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SpaceX ITS 12-Meter Carbon Fiber Cryotank

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Casually unveiled during Elon Musk’s presentation at last week’s International Astronautical Congress in Guadalajara Mexico, the full-scale prototype carbon fiber cryotank. The 12-meter diameter tank is an integral component of the interplanetary spaceship. The tank is presently the largest carbon fiber cryogenic tank in existence and represents significant advancement on technologies pioneered under NASA’s $25 million Composite Cryotank Technologies and Demonstration project, undertaken in partnership with Boeing, which produced a 5.5 meter cryotank.

From NASA: “For more than 50 years, heavy metal cryogenic tanks have carried the liquid hydrogen (LH2) and oxygen necessary to launch vehicles into space. But in a joint effort, NASA and The Boeing Co. (Chicago, IL, US) have designed, fabricated and tested a composite cryotank that, if scaled up to current space launch system dimensions, would weigh 30% less and cost 25% less than the best aluminum-lithium cryotanks used today.”

According to the presentation the tanks will not use helium pressurization but instead will be pressurized via a heat exchanger run off of the propulsion system. This simplifies the system and negates the need to carry additional gases. Likewise the reaction control system will use the same liquid methane/liquid oxygen propellant as the primary propulsion system instead of hypergolic propellant and will use an electric spark ignition system rather than an ignition fluid.  .

In conversation Winchell Chung, of Atomic Rockets, said: "Both ULA and SpaceX are into minimizing redundant systems.

ULA calls it "Integrated Vehicle Fluids." In ULA's ACES uses just the basic liquid hydrogen/liquid oxygen fuel for main propulsion, propellant pressurization, RCS, power from fuel cells, and heat radiators.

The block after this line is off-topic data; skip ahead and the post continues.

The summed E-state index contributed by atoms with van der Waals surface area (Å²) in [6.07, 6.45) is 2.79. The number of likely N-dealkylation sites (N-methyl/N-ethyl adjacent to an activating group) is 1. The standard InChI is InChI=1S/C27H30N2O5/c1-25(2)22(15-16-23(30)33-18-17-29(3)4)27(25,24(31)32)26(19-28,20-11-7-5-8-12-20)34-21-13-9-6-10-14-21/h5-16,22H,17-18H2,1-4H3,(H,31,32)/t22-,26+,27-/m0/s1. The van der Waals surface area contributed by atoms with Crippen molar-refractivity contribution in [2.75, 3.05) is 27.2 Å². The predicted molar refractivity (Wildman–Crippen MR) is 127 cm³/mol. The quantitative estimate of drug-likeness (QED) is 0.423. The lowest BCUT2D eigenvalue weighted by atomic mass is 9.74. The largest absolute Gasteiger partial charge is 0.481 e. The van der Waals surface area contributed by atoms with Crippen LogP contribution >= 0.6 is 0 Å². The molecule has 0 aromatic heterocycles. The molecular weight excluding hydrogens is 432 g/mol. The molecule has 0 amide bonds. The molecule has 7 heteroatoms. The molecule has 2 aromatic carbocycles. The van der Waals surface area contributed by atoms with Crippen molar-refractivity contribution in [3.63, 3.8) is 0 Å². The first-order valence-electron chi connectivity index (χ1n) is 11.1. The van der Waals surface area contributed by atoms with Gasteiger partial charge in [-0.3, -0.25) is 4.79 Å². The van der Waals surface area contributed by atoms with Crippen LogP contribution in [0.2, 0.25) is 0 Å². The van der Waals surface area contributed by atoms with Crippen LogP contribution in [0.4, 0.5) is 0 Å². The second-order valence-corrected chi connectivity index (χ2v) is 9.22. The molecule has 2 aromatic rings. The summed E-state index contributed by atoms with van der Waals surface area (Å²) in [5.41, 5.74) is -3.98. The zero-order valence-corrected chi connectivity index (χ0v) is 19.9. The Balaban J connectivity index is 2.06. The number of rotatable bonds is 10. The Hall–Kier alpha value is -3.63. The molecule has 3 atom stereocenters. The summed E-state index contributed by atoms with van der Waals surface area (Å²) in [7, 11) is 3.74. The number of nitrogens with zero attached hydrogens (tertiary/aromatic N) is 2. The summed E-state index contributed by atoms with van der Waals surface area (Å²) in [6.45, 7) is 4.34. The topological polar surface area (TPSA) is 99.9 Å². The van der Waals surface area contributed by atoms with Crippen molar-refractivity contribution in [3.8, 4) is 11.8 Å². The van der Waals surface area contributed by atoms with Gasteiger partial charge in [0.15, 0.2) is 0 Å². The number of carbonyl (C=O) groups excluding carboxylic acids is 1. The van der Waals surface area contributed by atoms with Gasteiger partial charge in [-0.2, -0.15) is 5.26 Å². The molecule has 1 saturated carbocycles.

Space Tug: ULA.

SpaceX's interplanetary transport system uses gasified propellant for both autogenous tank pressurization and for RCS. And uses methane instead of hydrogen, for Martian in-situ resource utilization, making methane out of the Martian atmosphere by using the Sabatier reaction.

In both cases, reducing the number of extra systems (helium tank pressurization, hydrazine RCS, etc) reduces the number of point-of-failure.

The takeaway is that SpaceX is not merely selling a narrative composed of CAD drawings and vaporware, but that the program revealed by Elon Musk already involves a significant technology and advanced manufacturing investment producing real hardware.

The future is coming faster than you think.

You can watch Elon Musk's full presentation from my journal, here: Making Humans a Multiplanetary Species

Video: SpaceX Interplanetary Transport System

Image Courtesy SpaceX

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1-800-blyatline-blin's avatar
Oh lord, future's so bright you gotta wear shades.
nirryc's avatar
Now that's HUGE. Wow.. :)
Halpthiuian's avatar
WOW! Looks like, if this passes milestone, this will put SpaceX way ahead of their competition.
William-Black's avatar
Considering no one else is proposing an interplanetary spacecraft capable of transporting 100 people to Mars, flight to begin in 2022, yeah, I would say it does exactly that. See the diagram here at the link: SpaceX-ITS-Diagram-01